Sentence Examples with the word bourgeoisie

There were some thirty-seven cours de bourgeoisie (several of the fiefs having more than one), each of which was under the presidency of a vicomte, while all were independent of the court of burgesses at Jerusalem.

Sented the spirit of the South; politically, the ideas of the bourgeoisie in opposition to the democracywhich they despised although making use of itand the federalist system, from an objection to the preponderance of Paris.

This bourgeoisie and the modern state that it upholds stand and fall with the motion of a constitutional state, whose magna carta is municipal and spiritual liberty, institutions with which the ideas of the Curia are in direct conflict.

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Of the two parties who joined in it Retz could only depend on the bourgeoisie of Paris.

Joachim Descartes, his father, having purchased a commission as counsellor in the parlement of Rennes, introduced the family into that demi-noblesse of the robe which, between the bourgeoisie and the high nobility, maintained a lofty rank in French society.

Fortunately, however, the Sixteen had disgusted the upper bourgeoisie by their demagogic airs; while their open alliance with Philip II., and their acceptance of a Spanish garrison in Paris had offended the patriotism of the Politiques or moderate members of the League.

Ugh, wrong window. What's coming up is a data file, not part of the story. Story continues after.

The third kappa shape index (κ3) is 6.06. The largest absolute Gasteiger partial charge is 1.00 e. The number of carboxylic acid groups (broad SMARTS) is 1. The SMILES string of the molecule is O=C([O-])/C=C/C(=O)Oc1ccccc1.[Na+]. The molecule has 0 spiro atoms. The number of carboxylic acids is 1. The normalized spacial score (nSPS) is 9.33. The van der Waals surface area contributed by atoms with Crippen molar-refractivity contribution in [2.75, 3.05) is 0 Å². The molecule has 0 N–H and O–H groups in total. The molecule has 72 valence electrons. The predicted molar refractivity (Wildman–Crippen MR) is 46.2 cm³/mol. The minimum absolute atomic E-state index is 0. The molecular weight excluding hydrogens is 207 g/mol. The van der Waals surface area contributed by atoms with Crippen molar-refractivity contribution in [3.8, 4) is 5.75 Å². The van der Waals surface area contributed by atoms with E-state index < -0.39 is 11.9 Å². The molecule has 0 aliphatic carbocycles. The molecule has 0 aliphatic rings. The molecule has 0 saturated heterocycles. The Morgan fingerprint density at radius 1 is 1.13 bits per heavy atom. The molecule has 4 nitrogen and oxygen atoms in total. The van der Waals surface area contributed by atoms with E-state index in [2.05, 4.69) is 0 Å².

Was the first king of France to take the bourgeoisie into partnership. He favoured the great merchants, granting them trade privileges and monopolies.

The old municipal patriciate, which used to form the connecting link between the bourgeoisie and the nobility, had disappeared, and a feeling of common civic fellowship had taken its place.

The bourgeoisie sought the support of the clergy, and irreligion became as unfashionable among them as it had been among the nobility after 1793.

For Richelieus policy increased poverty, neglected re its, the toiling and suffering peasants, deserted the cause of the worker1 in order to favor the privileged classes, and left idle and useless that bourgeoisie whose intellectual activity, spirit of discipline, and civil and political culture would have yielded solid support to a monarchy all the stronger for being limited.